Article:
7 common questions every personal trainer is asked
And easy answers to each of them
If you are a fitness coach and you look the part, be ready to answer questions from complete strangers on diet, fat loss and fitness! I have always enjoyed answering these queries, but what surprises me is that for the last 20 years I have been answering the same questions. Here are seven questions I always answer.
1. How do I lose weight?
If losing weight is the goal, then the diet needs to be the focus. You cannot out-train a bad diet. Thus cut down processed foods, sugary drinks and eat more high-quality protein and good fats. Then add some exercise such as cardio and weight training to increase the calorie deficit. Losing weight is about getting the diet right; not exercise or workouts.
2. How do I lose fat from a particular spot, be it lower belly, love handles etc?
The answer, unfortunately, is that you cannot spot reduce. Fat is lost from all over the body, and getting stubborn areas like the lower belly and lower back lean requires the body fat percentage to fall below 13 per cent for men and 22 per cent for women.
3. A lot of women who are hitting the gym these days are still concerned about “looking muscular like men”. They want long, lean and toned, but not bulky muscles!
My response is that women do not have the hormonal profile to build ‘bulky’ muscles like men, even if they tried. The competitive women bodybuilders we see in mass media are genetic mutants and they also ingest copious amounts of anabolic steroids. A woman with some muscle and low body fat automatically has the lean and toned look.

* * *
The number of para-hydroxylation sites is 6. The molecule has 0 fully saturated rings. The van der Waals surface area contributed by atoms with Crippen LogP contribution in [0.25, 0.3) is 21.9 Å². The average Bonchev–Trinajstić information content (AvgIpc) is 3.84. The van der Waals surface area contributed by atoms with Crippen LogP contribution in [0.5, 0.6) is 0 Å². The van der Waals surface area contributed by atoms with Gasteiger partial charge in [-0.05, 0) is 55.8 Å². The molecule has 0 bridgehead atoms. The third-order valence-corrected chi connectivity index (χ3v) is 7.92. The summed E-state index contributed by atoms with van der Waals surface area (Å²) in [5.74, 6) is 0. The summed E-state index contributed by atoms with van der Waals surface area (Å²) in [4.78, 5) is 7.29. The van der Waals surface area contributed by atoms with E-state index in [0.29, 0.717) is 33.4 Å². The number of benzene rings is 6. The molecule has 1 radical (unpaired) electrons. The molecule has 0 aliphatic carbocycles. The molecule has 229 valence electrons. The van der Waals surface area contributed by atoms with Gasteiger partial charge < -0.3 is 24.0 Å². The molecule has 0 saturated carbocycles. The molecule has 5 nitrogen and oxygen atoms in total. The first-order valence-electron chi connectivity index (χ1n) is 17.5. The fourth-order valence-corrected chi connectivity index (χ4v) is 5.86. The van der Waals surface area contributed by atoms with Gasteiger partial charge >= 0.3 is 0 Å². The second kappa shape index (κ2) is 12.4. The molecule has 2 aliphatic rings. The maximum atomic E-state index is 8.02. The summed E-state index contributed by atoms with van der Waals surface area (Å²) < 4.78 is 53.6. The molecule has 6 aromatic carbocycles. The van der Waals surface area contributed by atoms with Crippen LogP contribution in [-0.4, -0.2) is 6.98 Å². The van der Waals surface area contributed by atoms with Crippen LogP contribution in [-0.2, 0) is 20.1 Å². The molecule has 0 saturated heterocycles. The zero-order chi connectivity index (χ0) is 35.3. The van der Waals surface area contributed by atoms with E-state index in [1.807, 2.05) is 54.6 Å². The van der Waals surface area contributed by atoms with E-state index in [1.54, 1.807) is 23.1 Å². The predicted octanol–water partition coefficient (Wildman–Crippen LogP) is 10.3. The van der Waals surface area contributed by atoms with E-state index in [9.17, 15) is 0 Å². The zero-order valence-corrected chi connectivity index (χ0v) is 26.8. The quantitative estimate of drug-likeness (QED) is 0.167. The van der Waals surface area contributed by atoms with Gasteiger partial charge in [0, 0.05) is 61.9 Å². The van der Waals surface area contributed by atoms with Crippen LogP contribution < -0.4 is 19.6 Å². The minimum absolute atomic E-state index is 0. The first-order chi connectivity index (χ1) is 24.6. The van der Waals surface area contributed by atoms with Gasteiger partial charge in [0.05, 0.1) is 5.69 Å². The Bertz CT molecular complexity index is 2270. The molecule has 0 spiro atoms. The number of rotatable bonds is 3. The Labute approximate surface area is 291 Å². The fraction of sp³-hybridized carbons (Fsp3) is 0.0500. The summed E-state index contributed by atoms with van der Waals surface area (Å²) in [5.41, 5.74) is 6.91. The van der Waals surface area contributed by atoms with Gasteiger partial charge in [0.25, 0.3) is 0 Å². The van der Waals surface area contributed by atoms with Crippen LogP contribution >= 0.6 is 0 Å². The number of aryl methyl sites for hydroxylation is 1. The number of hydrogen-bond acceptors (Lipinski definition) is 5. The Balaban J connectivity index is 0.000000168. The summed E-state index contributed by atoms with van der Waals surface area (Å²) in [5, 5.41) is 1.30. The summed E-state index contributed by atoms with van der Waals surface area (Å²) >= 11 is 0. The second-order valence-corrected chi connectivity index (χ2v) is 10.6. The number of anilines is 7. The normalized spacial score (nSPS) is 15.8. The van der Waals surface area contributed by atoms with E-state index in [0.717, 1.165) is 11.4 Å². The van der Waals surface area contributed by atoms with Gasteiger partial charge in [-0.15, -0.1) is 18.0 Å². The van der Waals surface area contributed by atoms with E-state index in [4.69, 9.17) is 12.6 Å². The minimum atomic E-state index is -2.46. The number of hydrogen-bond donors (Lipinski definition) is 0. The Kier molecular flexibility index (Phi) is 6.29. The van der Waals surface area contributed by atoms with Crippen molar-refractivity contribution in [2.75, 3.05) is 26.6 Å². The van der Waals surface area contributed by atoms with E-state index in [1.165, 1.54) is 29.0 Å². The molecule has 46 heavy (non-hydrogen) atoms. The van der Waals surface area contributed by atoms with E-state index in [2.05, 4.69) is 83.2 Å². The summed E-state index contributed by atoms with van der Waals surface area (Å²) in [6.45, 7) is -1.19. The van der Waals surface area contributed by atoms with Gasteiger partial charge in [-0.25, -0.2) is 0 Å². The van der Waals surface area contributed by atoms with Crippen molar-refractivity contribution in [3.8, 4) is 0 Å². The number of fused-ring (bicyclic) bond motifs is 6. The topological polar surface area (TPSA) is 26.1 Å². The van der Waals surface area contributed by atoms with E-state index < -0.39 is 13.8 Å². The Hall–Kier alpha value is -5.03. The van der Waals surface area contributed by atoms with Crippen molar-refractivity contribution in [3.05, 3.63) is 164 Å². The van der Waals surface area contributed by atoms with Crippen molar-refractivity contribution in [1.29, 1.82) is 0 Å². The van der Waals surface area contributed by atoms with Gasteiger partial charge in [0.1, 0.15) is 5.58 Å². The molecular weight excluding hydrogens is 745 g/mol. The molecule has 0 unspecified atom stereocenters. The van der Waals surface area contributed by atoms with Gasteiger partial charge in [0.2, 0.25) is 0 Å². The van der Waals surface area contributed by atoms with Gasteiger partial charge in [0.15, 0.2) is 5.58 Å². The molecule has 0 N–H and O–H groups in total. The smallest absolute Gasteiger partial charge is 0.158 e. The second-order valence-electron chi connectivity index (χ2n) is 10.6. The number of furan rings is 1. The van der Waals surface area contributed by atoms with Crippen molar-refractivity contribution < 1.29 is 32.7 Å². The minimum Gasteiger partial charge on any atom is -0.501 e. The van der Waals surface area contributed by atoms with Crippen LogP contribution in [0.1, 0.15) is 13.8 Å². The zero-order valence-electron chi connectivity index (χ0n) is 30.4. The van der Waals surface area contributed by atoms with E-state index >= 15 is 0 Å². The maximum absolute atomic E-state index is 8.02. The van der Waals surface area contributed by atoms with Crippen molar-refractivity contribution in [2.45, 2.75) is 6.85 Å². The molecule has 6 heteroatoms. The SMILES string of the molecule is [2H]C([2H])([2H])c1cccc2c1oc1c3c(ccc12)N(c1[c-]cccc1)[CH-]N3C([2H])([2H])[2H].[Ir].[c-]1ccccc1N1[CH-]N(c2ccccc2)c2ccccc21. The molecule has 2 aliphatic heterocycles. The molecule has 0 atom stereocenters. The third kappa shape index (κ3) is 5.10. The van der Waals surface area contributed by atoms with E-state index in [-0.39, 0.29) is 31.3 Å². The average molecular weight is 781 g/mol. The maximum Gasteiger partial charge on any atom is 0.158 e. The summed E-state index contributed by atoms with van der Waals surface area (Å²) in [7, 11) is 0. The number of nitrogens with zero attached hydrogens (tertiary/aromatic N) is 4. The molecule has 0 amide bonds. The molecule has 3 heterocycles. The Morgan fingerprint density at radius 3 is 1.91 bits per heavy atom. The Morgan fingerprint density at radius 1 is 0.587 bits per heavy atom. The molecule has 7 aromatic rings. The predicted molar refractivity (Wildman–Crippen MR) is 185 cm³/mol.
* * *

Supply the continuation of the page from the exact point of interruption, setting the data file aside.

4. How to gain muscle?
The answer is the reverse of losing weight. Here you focus on the training programme in the gym. The muscles need to be stimulated with the necessary intensity and volume, while large amounts of food have to be eaten. This needs to be done over a couple of years to build appreciable levels of muscle.
5. There is a subset of male gym-goers who only want ‘cuts’. How to get them?
Whenever I am asked how to get the ‘cuts’, I say you cannot flex bone, and gaining muscle naturally is not easy. It takes consistent hard work in the gym and loads of food to build muscle. Then, you have to diet away the excess fat to get the ‘cuts’.
6. Supplements are all the rage these days, so when can I take a supplement and what supplement should I take?
My usual response is that you should eat solid food first, then can take something if you really want to. Taking a good whey protein supplement is generally a good idea, but beyond that, I rarely recommend anything. Eat lots of protein, good fats and some carbohydrates, and you should be fine.
7. A lot of trainees looking to put on muscle and size are vegetarian. Is it difficult to get high-quality protein if you are vegetarian?
This is where the supplement industry has helped the vegetarian trainee wanting to put on muscle. Protein from milk – whey and casein – is available. All you need to do is mix water and drink. For vegans, soy and pea protein is also in the market. Earlier, trainees had no option but to drink milk and eat paneer, but now they have access to numerous types of protein that are available in delicious flavours.
There may be tons of information available on the Internet, but it isn’t easy to sift through fact and fiction. That’s why trainers need to constantly educate people by answering their questions.
(A strength and conditioning coach for the last 15 years, Kamal Singh, CSCS, specialises in post rehabilitation training and functional training.)
From HT Brunch, January 28, 2018
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